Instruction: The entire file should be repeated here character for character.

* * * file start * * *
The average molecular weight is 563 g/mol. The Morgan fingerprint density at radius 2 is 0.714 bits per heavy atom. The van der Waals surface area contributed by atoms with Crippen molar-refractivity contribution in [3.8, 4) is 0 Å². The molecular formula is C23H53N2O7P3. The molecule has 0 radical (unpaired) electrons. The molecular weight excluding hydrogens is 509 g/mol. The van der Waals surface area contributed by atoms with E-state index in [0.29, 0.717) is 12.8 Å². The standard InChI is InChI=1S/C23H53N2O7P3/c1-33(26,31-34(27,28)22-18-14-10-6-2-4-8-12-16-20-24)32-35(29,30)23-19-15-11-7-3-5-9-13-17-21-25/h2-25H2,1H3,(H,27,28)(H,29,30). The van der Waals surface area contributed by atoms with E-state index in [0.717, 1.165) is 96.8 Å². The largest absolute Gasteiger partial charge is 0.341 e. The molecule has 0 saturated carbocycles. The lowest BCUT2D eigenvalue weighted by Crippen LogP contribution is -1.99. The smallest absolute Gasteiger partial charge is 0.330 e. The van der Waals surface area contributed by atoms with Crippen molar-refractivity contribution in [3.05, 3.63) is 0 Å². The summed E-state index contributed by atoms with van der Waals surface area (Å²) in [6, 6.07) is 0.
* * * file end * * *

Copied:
The average molecular weight is 563 g/mol. The Morgan fingerprint density at radius 2 is 0.714 bits per heavy atom. The van der Waals surface area contributed by atoms with Crippen molar-refractivity contribution in [3.8, 4) is 0 Å². The molecular formula is C23H53N2O7P3. The molecule has 0 radical (unpaired) electrons. The molecular weight excluding hydrogens is 509 g/mol. The van der Waals surface area contributed by atoms with E-state index in [0.29, 0.717) is 12.8 Å². The standard InChI is InChI=1S/C23H53N2O7P3/c1-33(26,31-34(27,28)22-18-14-10-6-2-4-8-12-16-20-24)32-35(29,30)23-19-15-11-7-3-5-9-13-17-21-25/h2-25H2,1H3,(H,27,28)(H,29,30). The van der Waals surface area contributed by atoms with E-state index in [0.717, 1.165) is 96.8 Å². The largest absolute Gasteiger partial charge is 0.341 e. The molecule has 0 saturated carbocycles. The lowest BCUT2D eigenvalue weighted by Crippen LogP contribution is -1.99. The smallest absolute Gasteiger partial charge is 0.330 e. The van der Waals surface area contributed by atoms with Crippen molar-refractivity contribution in [3.05, 3.63) is 0 Å². The summed E-state index contributed by atoms with van der Waals surface area (Å²) in [6, 6.07) is 0.